Jonathan Smith runs Where2walk, a walking company in the Yorkshire Dales.

Jonathan has written his own book, the Dales 30 which details the highest mountains in the Dales.

He also runs one-day navigation courses for beginners and intermediates. Join his Learn a Skill, Climb a Hill weekends in the Dales.

To find out more details on any of the above visit his website,

IT is only the Pennine Way walkers (of which there are many) who visit the summit of Fountain’s Fell and even they will usually skirt this fascinating summit. The walk described below has easy access to the high ground and then heads distinctly ‘off piste’ when visiting Darnbrook Fell, Fountain’s neighbour. They are both ‘Dales 30’ mountains.

A mile north of Malham Tarn, on the road between Malham and Arncliffe, lies Tennant’s Gill Farm and, to the north, the slopes of Fountain’s Fell. There is no official car parking nearby but it is a quiet road and there are opportunities to park roadside. At the entrance to Tennant’s Gill Farm join the Pennine Way passing the farm on its left. The path is followed for two and a half miles towards the summit of Fountain’s Fell, the path climbs steadily through rough farmland and then open access moorland.

Where the path reaches its high point near some tall boy cairns a faint track on your left heads on to the summit area of Fountain’s Fell. This is an area of historical interest with numerous mine shafts, cairns and a well preserved bee hive coke oven 2m high. The area was used to mine coal before it was taken down to the valleys to power the early mills. The mine shafts originate in the 19th century and when they became too large to mine, abandoned and a new one was sunk…that is why there are so many. The summit cairn for Fountain’s Fell is to the west end of the summit plateau meaning you have to walk through the old workings…very eerie in misty conditions. In good weather the views of Pen y Ghent are excellent and unusual as it is rarely viewed from here.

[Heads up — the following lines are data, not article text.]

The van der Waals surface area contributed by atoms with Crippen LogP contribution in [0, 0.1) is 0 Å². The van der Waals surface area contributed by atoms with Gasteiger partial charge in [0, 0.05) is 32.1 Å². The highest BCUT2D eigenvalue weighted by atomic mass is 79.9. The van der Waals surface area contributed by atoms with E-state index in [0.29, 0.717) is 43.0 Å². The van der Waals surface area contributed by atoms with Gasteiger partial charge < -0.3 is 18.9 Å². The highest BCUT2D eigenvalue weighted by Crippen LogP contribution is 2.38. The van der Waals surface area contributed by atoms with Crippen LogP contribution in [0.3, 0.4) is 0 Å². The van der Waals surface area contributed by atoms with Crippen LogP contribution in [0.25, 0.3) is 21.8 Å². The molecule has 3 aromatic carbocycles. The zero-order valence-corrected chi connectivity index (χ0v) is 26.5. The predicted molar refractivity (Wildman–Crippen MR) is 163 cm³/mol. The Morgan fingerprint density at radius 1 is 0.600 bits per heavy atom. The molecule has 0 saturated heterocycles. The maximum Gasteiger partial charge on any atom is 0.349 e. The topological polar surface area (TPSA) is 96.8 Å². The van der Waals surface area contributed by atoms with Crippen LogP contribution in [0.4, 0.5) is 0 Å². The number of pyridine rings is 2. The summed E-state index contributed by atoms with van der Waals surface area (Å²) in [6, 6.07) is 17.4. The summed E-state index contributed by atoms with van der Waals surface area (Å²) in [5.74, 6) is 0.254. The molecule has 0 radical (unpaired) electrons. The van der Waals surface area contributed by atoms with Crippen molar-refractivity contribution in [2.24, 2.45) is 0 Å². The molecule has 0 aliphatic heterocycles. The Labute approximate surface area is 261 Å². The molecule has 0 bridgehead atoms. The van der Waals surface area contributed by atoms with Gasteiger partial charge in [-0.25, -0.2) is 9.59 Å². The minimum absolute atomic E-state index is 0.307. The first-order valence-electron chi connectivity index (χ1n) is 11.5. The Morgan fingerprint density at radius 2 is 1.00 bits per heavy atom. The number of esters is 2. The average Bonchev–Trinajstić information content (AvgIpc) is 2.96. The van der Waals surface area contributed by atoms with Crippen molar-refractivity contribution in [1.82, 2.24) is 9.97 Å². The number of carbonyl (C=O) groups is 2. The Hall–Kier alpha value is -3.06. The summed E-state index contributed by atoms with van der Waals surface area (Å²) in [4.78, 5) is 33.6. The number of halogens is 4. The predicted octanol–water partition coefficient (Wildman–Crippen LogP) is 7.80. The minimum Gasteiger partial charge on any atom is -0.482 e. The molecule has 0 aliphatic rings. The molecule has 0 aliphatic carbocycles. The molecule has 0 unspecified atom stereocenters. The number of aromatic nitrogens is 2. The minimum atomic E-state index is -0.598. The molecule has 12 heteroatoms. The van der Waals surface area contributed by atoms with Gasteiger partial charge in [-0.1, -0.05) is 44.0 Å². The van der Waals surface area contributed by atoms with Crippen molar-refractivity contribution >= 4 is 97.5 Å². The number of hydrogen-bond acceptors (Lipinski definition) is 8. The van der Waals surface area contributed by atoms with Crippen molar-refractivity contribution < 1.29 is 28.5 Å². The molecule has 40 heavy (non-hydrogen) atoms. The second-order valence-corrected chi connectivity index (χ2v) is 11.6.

Return to the tall boys and, in wet weather, or if you are not keen on taking to the rough often trackless moorland, return back down the Pennine Way. Alternatively head north east alongside a wall (bending more east after 200 metres) over rough ground. The crossing to Darnbrook is made easier if you stick close to the wall that bends right and then left to the col before continuing up gradual slopes to Darnbrook Fell. The trig point at the summit is on the wrong side of the wall and perched on a peat hag. It is interesting to see such a trig in all its glory, the large concrete base (never usually seen) a reflection of the big effort required to build each one 100 years ago.

From Darnbrook Fell follow the fence, changing to a wall east and then south east along the high shoulder. The walking is rough over peat and moor but the views over Littondale and Upper Wharfedale do compensate. The easiest way to descend the shoulder is turn west and descend in to the valley north of Darnbrook Farm, alternatively carry along the shoulder south till it meets the road ½ a mile east of the farm.

Fact File:

Distance: Roughly 8.5 miles

Height to Climb: 380m (1,260 feet)

Start: SD 884691. On the Malham/Arncliffe road near Tennants Farm.

Difficulty: An easy climb to Fountain’s Fell followed by rough walking up and down Darnbrook Fell. In mist compass skills are needed.

Eat and Drink: Arncliffe and Malham are 3 miles distant.

Be Prepared:

The route description and sketch map only provide a guide to the walk. You must take out and be able to read a map (O/S Explorer OL2) and in cloudy/misty conditions a compass (essential on this walk). You must also wear the correct clothing and footwear for the outdoors. Whilst every effort is made to provide accurate information, walkers head out at their own risk.